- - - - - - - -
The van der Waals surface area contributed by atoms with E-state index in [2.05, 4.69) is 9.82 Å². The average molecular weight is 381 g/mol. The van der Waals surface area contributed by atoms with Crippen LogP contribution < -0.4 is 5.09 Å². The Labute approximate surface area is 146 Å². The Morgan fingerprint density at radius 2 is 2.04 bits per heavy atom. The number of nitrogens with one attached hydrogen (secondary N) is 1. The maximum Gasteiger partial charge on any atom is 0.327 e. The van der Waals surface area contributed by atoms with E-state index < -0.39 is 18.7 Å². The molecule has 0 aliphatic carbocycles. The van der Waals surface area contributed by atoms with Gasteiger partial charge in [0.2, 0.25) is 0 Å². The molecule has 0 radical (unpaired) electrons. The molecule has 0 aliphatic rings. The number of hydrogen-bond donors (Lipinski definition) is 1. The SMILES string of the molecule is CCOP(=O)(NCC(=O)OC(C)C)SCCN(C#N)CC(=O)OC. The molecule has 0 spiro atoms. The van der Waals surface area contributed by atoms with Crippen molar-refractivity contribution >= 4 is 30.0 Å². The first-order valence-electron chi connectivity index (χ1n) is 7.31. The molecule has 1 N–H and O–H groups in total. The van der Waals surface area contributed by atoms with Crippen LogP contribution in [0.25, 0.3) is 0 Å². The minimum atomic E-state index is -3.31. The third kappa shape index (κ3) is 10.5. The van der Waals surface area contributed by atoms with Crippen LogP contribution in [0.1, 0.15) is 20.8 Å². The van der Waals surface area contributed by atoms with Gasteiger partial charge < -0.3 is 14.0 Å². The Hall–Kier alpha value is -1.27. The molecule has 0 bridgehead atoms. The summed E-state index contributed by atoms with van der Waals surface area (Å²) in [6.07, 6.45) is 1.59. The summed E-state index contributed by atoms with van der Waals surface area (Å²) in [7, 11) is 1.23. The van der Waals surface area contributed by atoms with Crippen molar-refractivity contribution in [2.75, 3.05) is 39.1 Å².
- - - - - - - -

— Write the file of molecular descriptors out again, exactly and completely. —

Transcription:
The van der Waals surface area contributed by atoms with E-state index in [2.05, 4.69) is 9.82 Å². The average molecular weight is 381 g/mol. The van der Waals surface area contributed by atoms with Crippen LogP contribution < -0.4 is 5.09 Å². The Labute approximate surface area is 146 Å². The Morgan fingerprint density at radius 2 is 2.04 bits per heavy atom. The number of nitrogens with one attached hydrogen (secondary N) is 1. The maximum Gasteiger partial charge on any atom is 0.327 e. The van der Waals surface area contributed by atoms with E-state index < -0.39 is 18.7 Å². The molecule has 0 aliphatic carbocycles. The van der Waals surface area contributed by atoms with Gasteiger partial charge in [0.2, 0.25) is 0 Å². The molecule has 0 radical (unpaired) electrons. The molecule has 0 aliphatic rings. The number of hydrogen-bond donors (Lipinski definition) is 1. The SMILES string of the molecule is CCOP(=O)(NCC(=O)OC(C)C)SCCN(C#N)CC(=O)OC. The molecule has 0 spiro atoms. The van der Waals surface area contributed by atoms with Crippen molar-refractivity contribution >= 4 is 30.0 Å². The first-order valence-electron chi connectivity index (χ1n) is 7.31. The molecule has 1 N–H and O–H groups in total. The van der Waals surface area contributed by atoms with Crippen LogP contribution in [0.25, 0.3) is 0 Å². The minimum atomic E-state index is -3.31. The third kappa shape index (κ3) is 10.5. The van der Waals surface area contributed by atoms with Crippen LogP contribution in [0.1, 0.15) is 20.8 Å². The van der Waals surface area contributed by atoms with Gasteiger partial charge < -0.3 is 14.0 Å². The Hall–Kier alpha value is -1.27. The molecule has 0 bridgehead atoms. The summed E-state index contributed by atoms with van der Waals surface area (Å²) in [6.07, 6.45) is 1.59. The summed E-state index contributed by atoms with van der Waals surface area (Å²) in [7, 11) is 1.23. The van der Waals surface area contributed by atoms with Crippen molar-refractivity contribution in [2.75, 3.05) is 39.1 Å².